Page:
Truly sorry about the name, but my point still stands.

    All the sources I have found say that Orion Lite has already been canceled, and Boeing will not start manufacturing the CST – 100 until they get the Go from NASA.

    Also given the launch history of all the proposed launch systems for this capsule I am sure there would be plenty of testing demanded by NASA. So if they did get the Go they would still be years behind SpaceX

  61. Exceptionalist

    I can never understand the people who act like it would be a step backward for NASA to contract out for crew and cargo to orbit. We’d lose our dominance of space, we’d be falling behind the Chinese, etc. It seems to me like we’d be AHEAD of everyone else. The first country in the world to make space travel so routine you can hire a private company to take you there. The country with the cheapest access to LEO. Look at those poor Chinese, Russians and Europeans. They think space travel is so hard and expensive they have to let the freakin’ government do it!

    Even more, once there is an actual commercial market for LEO access (crew and cargo) you can count on the good old free market to make it steadily cheaper. In the meantime NASA can be flying people to the Moon and Mars with the money they save. What’s not to like? Let’s not be afraid of the future!

  62. Mike Mullen

    Isn’t what is being proposed simply putting NASA’s long standing relationship with commercial suppliers on a commercial footing rather than the hideously inefficient cost plus basis that has dominated for so long? It’s companies being asked to provide a service at a price and if the companies can’t hack it well then it’s their loss and not NASA’s.

  63. Ferris Valyn

    Mike Mullen

    Isn’t what is being proposed simply putting NASA’s long standing relationship with commercial suppliers on a commercial footing rather than the hideously inefficient cost plus basis that has dominated for so long? It’s companies being asked to provide a service at a price and if the companies can’t hack it well then it’s their loss and not NASA’s.

    There are a few details that change that slightly, but you are about 90% right on the money

  64. Andrew W

    29. Vince Charles (on MTU):

    “Yet another half-informed Kennedy misquote from some spammer on the other side of the planet…”

    ˙doʇ uo dn ƃuıʌıן ǝsoɥʇ oʇ sǝnssı ǝɔɐds uo ǝʌıʇɔǝdsɹǝd ʇuǝɹǝɟɟıp ɐ ǝʌɐɥ ɹǝpun uʍop ƃuıʌıן ǝןdoǝd
    ‘ʇı ǝɔɐɟ

  65. Elmar_M

    All the sources I have found say that Orion Lite has already been canceled, and Boeing will not start manufacturing the CST – 100 until they get the Go from NASA.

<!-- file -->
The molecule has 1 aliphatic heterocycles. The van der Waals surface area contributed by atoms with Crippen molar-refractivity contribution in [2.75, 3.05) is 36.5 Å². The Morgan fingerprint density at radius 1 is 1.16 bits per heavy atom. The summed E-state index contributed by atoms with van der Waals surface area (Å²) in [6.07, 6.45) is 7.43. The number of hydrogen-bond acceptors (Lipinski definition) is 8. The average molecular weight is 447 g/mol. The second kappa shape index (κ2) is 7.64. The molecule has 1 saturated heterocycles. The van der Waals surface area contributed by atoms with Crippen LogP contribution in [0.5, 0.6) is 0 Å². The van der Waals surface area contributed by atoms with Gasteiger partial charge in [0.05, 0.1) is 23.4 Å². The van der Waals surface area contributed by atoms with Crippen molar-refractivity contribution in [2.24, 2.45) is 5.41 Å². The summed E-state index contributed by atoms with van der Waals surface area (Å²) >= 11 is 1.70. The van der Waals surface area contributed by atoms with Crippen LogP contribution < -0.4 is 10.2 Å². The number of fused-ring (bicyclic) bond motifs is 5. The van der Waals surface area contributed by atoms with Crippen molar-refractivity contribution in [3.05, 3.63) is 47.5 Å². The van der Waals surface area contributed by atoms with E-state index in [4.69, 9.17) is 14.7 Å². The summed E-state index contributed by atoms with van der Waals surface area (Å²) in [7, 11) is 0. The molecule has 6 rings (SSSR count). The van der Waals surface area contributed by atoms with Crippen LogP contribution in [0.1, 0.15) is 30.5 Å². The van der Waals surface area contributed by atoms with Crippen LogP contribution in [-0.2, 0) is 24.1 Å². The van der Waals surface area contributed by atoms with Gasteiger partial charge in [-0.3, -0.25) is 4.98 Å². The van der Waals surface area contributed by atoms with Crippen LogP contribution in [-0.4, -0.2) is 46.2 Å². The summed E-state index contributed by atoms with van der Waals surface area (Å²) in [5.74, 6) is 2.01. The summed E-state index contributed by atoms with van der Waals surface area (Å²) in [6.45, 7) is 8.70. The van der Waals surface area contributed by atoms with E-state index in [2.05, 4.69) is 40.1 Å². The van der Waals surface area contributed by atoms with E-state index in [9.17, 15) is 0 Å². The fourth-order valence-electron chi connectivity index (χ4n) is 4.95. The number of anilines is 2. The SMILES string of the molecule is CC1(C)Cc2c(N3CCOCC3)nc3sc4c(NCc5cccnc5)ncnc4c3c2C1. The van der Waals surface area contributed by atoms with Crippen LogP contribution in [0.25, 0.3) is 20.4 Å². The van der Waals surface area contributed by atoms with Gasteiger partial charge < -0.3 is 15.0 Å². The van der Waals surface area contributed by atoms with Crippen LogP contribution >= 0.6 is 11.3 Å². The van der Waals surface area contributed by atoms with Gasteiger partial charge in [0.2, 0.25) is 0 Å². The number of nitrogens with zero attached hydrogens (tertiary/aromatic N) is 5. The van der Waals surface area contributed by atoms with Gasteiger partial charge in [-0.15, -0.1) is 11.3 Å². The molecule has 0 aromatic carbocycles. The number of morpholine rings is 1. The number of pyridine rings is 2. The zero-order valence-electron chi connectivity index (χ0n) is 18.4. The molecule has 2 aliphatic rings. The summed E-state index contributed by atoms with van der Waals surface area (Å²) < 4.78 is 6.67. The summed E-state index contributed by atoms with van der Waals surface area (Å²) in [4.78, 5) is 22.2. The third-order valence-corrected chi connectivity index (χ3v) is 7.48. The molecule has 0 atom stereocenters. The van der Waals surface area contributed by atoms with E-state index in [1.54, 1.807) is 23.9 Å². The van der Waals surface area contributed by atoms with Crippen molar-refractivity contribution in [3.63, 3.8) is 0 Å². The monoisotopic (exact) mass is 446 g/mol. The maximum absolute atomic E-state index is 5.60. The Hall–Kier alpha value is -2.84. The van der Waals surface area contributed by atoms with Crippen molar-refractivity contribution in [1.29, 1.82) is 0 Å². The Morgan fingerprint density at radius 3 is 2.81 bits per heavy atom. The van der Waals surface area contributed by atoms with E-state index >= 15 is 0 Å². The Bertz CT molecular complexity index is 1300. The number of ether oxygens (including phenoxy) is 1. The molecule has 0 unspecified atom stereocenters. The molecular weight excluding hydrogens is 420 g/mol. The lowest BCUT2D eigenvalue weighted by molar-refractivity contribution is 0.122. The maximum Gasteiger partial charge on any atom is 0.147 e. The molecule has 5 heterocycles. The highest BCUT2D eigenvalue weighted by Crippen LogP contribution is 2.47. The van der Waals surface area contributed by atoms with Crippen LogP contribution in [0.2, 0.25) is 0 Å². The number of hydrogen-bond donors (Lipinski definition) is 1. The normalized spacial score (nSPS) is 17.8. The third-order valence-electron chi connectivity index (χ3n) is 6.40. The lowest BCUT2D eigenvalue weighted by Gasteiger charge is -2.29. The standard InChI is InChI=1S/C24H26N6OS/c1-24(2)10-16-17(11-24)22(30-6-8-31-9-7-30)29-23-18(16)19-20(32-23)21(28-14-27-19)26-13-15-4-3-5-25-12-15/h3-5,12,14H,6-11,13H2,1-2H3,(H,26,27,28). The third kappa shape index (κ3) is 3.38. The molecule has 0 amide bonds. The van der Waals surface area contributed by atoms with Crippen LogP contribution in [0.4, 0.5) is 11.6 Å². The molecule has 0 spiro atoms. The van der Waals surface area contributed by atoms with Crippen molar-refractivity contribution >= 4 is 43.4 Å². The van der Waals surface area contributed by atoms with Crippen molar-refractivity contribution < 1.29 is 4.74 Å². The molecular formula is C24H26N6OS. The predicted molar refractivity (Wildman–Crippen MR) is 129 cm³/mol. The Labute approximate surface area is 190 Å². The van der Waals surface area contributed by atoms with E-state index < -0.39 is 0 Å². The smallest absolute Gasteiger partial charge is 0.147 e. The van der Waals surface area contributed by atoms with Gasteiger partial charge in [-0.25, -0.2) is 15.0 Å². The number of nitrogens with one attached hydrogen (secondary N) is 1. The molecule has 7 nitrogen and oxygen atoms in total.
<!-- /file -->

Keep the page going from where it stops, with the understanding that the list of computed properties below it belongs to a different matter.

Uhm, CST 100 has already received CCDev funding from NASA. Their condition is that NASA continues with commercial crew, not that they get selected as an actual final provider.
    Lockheed is planning to launch Orion on a Delta IV heavy for a testflight in 2013.
    That was the status as of December 2010.

  66. Messier Tidy Upper

    @ Andrew W. :

    doʇ uo dn ƃuıʌıן ǝsoɥʇ oʇ sǝnssı ǝɔɐds uo ǝʌıʇɔǝdsɹǝd ʇuǝɹǝɟɟıp ɐ ǝʌɐɥ ɹǝpun uʍop ƃuıʌıן ǝןdoǝd ‘ʇı ǝɔɐɟ

    Cleverly done. LOL. :-)

    Of course, from my perspective its you guys that are upside down & space has no up or down direction. All a matter of what angle you’re looking at things. I’m looking at right angles here natch! ;-)

    @58. Ron1 : Calling other commenters here “trolls” easy and sadly becoming commonplace but it is an unhelpful, unconstructive practice that fails to tackle the actual substance of their arguments.

    If there isn’t already an internet “Law” (akin to “Godwin’s Law”) whereby the first person to call someone they disagree with a troll automatically loses the argument – then there should be! ;-)

    I think having a diverse range of views on opinions expressed on all sorts of issues and a wide range of perspectives voiced here is a good thing. It’d be a boring world if we all thought the same and this place is better for NOT being just an echo chamber. Dissenting opinions should be argued – but in a polite, respectful fashion focusing on the argument and not the individual making it. Yes, I’ll admit that I’m not always perfect at this myself – we’re all fallible humans with our own issues and quirks and hot button topics – but its what I try to do.

    PS. I’ll respond to other comments later – probably tomorrow my timezone – there’s World Cup cricket on for a while now – Oz vs Sri Lanka.

    ***

    “I may not agree with what you say but I will fight to the death for your right to say it.”

    – Saying popularly although apparently wrongly attributed to Voltaire.

  67. Elmar_M

    @Messier, the problem is that your views are not based on any relevant facts. They are opinions based on other peoples opinions.
    Fact is that Constellation would not have been ready in time to support the ISS.
    Fact is that the Bush administration wanted to dump the ISS early in order to finance Constellation.
    Fact is that the design of Ares1 was really bad.
    Fact is that Constellation was years behind schedule even though its budget had been increased over the years from the initial schedule.
    Fact is that Ares1 did not even have second stage engines yet.
    Fact is that Ares 1X was a fake testflight to distract the gullible public.
    Fact is that the companies that are behind Constellation said that they needed more money and more time.
    Fact is that a panel of independent experts saw the problem with Constellation and the program and therefore suggested to look for alternatives.
    Fact is that Obama actually increased NASAs budget (he did NOT CUT IT!!!!!), but even that budget increase would not have allowed Constellation to be ready to support the ISS in time before it would have been dumped.